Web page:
Emergency officials: Never leave children, pets in hot cars
July 1, 2014
By Peter Clark
What should concerned citizens do if they see a child or pet in a hot car?
Issaquah police would like concerned citizens to call them.
“They should call 911 if it’s a child and ask for the police,” Issaquah Police Cmdr. Stan Conrad said.
If someone sees a pet in a car, he or she should also call the police, but use the non-emergency line, 837-3200.
Last year, a local man was arrested for leaving his 3-month-old son in a car while shopping at an Issaquah grocery store and charged with second-degree child abandonment. Conrad said cases like that should never happen in the first place.
“The first thing I’ll say is that people shouldn’t leave their dogs or their child in a car — period,” he said. “Either with a pet or a child, you’re looking at a potential charge.”
Conrad said police procedure involves visually sizing up the situation. If an officer determines he or she should enter a vehicle, they will find a way.
“We’ll go out there and see if we can find the owner of the car,” he said. “But we may have to call animal control or open the car ourselves. The last resort is to break in the vehicle.”
Eastside Fire & Rescue Deputy Chief of Operations Greg Tryon agreed that if residents see a child or pet in a hot car, they should call the police.
“We’ll respond to the calls when we’re contacted, but the best thing to do would be to call the police,” Tryon said. “Either way, that’s what we’re going to do. The police have better equipment for getting into cars as well.”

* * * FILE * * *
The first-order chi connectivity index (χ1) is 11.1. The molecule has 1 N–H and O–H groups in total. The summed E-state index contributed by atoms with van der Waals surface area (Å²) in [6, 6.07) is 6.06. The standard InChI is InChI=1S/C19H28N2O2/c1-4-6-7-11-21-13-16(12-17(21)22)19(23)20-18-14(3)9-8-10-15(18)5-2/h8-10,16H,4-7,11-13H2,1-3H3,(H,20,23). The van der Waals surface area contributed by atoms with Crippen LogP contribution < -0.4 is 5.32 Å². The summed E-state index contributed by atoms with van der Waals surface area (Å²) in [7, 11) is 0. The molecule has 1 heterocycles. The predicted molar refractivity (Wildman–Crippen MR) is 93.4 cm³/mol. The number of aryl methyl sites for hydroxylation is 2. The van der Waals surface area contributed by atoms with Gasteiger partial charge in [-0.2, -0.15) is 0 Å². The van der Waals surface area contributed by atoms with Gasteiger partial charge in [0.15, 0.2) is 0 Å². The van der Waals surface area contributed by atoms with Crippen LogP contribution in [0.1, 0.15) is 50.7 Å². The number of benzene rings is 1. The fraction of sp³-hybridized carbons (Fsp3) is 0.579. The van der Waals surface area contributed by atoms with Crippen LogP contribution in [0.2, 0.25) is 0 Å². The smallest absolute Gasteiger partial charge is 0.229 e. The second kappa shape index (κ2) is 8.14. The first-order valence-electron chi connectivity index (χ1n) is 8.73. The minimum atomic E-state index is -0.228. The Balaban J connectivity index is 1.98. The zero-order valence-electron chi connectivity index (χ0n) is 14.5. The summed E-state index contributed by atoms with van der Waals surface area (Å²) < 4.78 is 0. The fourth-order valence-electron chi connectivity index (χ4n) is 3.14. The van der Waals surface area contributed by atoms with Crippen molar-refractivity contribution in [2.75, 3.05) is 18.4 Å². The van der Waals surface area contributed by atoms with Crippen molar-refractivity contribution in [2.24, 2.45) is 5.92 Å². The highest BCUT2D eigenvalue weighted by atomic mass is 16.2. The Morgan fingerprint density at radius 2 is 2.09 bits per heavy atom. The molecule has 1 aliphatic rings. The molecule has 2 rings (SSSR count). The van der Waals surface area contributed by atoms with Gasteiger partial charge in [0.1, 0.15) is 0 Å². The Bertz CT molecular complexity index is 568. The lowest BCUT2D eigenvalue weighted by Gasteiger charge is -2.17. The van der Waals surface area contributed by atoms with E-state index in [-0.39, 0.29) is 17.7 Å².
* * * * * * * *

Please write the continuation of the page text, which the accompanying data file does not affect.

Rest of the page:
The Seattle Humane Society recommends pet owners take pets with them when leaving a vehicle.
“Never leave your pet in the car unattended in warm weather — not even for ‘just a minute’ or a quick stop at the grocery store,” according to a news release from the organization. “The interior of a car can hit 160 degrees in less than five minutes. Keeping an animal in a hot car can be fatal.”
A dog’s normal body temperature ranges from 101 to 102.5 degrees. Dogs can withstand 107 to 108 degrees for only a very short period of time before suffering brain damage or death, the release said.
Excessive panting, a dark red tongue, staggering, seizures, bloody diarrhea and vomiting are symptoms of heat stroke.
“Remember that if your buddy has a shorter nose, like a Persian cat, a pug or a bulldog, he or she is more susceptible to heatstroke than breeds with longer noses,” the press release read. “If you suspect you pet has become overheated, seek veterinary care immediately.”